HALIFAX — It might still be a few months away, but Nova Scotia’s plan to save the environment won’t be done with a carbon tax.
The Maritime province will officially unveil a climate action plan in the fall and while Nova Scotia Premier Rodney MacDonald is mum about what it will contain, he’s adamant it will not involve a carbon tax.
"I’m not a fan of carbon tax. We will not be introducing a carbon tax as suggested (by Liberals) at the national level," the Canadian Press reported MacDonald saying. "In Nova Scotia there is a high reliance on fossil fuel and we would be hurting Nova Scotians – individuals who are trying to heat their homes this winter – if we move in that regard."
The idea of a carbon tax has been hotly debated recently on Canada’s east coast. After B.C. became the first jurisdiction in Canada to implement a carbon tax, the federal Liberal Party ushered out an environmental platform which called for a national carbon tax.
The idea of a carbon tax has been largely unpopular in the trucking community. The B.C. Trucking Association has long said the “revenue neutral” carbon tax will disproportionately affect the trucking industry due to their need to use large amounts of diesel fuel.
“Dion’s carbon tax proposal will further cripple an economy that is already struggling on the global markets. Atlantic Canada’s economy depends upon the success of our transportation, agriculture, forestry, mining, energy and fisheries industries,” explained Peter Nelson, executive director of the APTA, to the Atlantic Federal Liberal Caucus.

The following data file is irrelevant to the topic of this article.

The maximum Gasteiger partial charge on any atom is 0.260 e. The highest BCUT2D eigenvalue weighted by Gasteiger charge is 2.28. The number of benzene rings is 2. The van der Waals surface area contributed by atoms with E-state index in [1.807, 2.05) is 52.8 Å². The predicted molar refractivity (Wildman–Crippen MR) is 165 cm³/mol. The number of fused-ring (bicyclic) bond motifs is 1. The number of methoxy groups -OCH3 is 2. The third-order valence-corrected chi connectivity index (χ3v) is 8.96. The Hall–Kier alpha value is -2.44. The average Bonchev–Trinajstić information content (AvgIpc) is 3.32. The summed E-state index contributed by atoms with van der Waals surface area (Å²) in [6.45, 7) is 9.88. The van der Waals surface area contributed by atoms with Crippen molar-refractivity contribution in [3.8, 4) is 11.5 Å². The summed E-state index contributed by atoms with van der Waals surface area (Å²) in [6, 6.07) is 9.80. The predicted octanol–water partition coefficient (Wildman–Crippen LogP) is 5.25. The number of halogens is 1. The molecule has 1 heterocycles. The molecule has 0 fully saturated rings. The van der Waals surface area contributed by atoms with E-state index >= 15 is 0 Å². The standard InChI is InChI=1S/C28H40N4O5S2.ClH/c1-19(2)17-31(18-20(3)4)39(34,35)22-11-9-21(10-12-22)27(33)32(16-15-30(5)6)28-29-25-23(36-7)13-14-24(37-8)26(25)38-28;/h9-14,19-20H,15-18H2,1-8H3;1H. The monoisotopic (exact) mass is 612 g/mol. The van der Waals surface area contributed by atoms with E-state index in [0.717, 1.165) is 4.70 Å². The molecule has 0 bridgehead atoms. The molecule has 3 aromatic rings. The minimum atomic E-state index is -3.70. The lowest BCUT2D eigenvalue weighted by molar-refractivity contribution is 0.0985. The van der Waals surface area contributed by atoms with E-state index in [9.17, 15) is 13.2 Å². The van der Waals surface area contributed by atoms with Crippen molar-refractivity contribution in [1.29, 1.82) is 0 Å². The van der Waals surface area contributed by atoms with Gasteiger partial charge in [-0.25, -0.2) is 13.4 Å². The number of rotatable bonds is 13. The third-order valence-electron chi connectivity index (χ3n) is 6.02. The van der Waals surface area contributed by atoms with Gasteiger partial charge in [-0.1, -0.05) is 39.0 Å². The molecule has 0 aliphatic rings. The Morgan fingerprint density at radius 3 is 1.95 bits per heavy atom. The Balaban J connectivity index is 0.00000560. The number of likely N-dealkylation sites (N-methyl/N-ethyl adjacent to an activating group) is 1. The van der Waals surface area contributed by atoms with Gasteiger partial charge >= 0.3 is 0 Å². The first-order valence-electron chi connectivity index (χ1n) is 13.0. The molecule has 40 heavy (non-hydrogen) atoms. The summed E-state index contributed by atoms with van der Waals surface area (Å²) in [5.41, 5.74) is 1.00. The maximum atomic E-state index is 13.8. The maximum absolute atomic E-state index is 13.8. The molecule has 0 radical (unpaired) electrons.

The APTA along with other groups opposed to carbon taxation have been campaigning to the different provincial governments in the region to find alternative environmental measures to carbon tax.
So far, Nova Scotia is the first province to actually denounce a carbon tax system. The province also revealed it’s not in favor of a cap-and-trade system either, but is confident a solution is possible to meet the province’s target of a greenhouse gas reduction of 10 percent below 1990 levels by 2020.